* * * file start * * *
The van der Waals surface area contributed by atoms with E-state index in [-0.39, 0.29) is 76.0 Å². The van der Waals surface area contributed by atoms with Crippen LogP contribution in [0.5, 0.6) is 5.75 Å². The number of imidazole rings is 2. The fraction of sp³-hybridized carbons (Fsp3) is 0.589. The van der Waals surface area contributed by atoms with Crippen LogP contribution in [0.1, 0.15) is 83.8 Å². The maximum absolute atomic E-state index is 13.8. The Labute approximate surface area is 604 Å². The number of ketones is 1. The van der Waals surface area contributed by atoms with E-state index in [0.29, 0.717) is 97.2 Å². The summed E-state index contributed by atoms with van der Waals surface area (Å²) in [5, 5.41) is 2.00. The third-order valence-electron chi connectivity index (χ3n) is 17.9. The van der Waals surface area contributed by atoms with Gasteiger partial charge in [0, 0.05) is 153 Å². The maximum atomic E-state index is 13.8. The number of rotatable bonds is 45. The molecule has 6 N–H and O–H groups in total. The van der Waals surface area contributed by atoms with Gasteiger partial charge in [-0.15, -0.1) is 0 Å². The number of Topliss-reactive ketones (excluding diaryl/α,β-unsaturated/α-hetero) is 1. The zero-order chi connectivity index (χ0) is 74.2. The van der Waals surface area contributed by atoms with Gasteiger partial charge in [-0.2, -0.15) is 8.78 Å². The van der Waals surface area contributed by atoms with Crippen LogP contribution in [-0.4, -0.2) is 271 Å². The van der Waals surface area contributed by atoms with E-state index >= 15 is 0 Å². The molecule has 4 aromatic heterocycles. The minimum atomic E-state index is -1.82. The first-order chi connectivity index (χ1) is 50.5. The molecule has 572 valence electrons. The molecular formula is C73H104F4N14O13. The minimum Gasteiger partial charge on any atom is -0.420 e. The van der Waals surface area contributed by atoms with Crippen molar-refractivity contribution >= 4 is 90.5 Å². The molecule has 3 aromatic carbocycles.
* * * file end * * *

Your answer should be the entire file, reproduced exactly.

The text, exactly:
The van der Waals surface area contributed by atoms with E-state index in [-0.39, 0.29) is 76.0 Å². The van der Waals surface area contributed by atoms with Crippen LogP contribution in [0.5, 0.6) is 5.75 Å². The number of imidazole rings is 2. The fraction of sp³-hybridized carbons (Fsp3) is 0.589. The van der Waals surface area contributed by atoms with Crippen LogP contribution in [0.1, 0.15) is 83.8 Å². The maximum absolute atomic E-state index is 13.8. The Labute approximate surface area is 604 Å². The number of ketones is 1. The van der Waals surface area contributed by atoms with E-state index in [0.29, 0.717) is 97.2 Å². The summed E-state index contributed by atoms with van der Waals surface area (Å²) in [5, 5.41) is 2.00. The third-order valence-electron chi connectivity index (χ3n) is 17.9. The van der Waals surface area contributed by atoms with Gasteiger partial charge in [0, 0.05) is 153 Å². The maximum atomic E-state index is 13.8. The number of rotatable bonds is 45. The molecule has 6 N–H and O–H groups in total. The van der Waals surface area contributed by atoms with Gasteiger partial charge in [-0.15, -0.1) is 0 Å². The number of Topliss-reactive ketones (excluding diaryl/α,β-unsaturated/α-hetero) is 1. The zero-order chi connectivity index (χ0) is 74.2. The van der Waals surface area contributed by atoms with Gasteiger partial charge in [-0.2, -0.15) is 8.78 Å². The van der Waals surface area contributed by atoms with Crippen LogP contribution in [-0.4, -0.2) is 271 Å². The van der Waals surface area contributed by atoms with E-state index >= 15 is 0 Å². The molecule has 4 aromatic heterocycles. The minimum atomic E-state index is -1.82. The first-order chi connectivity index (χ1) is 50.5. The molecule has 572 valence electrons. The molecular formula is C73H104F4N14O13. The minimum Gasteiger partial charge on any atom is -0.420 e. The van der Waals surface area contributed by atoms with Crippen molar-refractivity contribution >= 4 is 90.5 Å². The molecule has 3 aromatic carbocycles.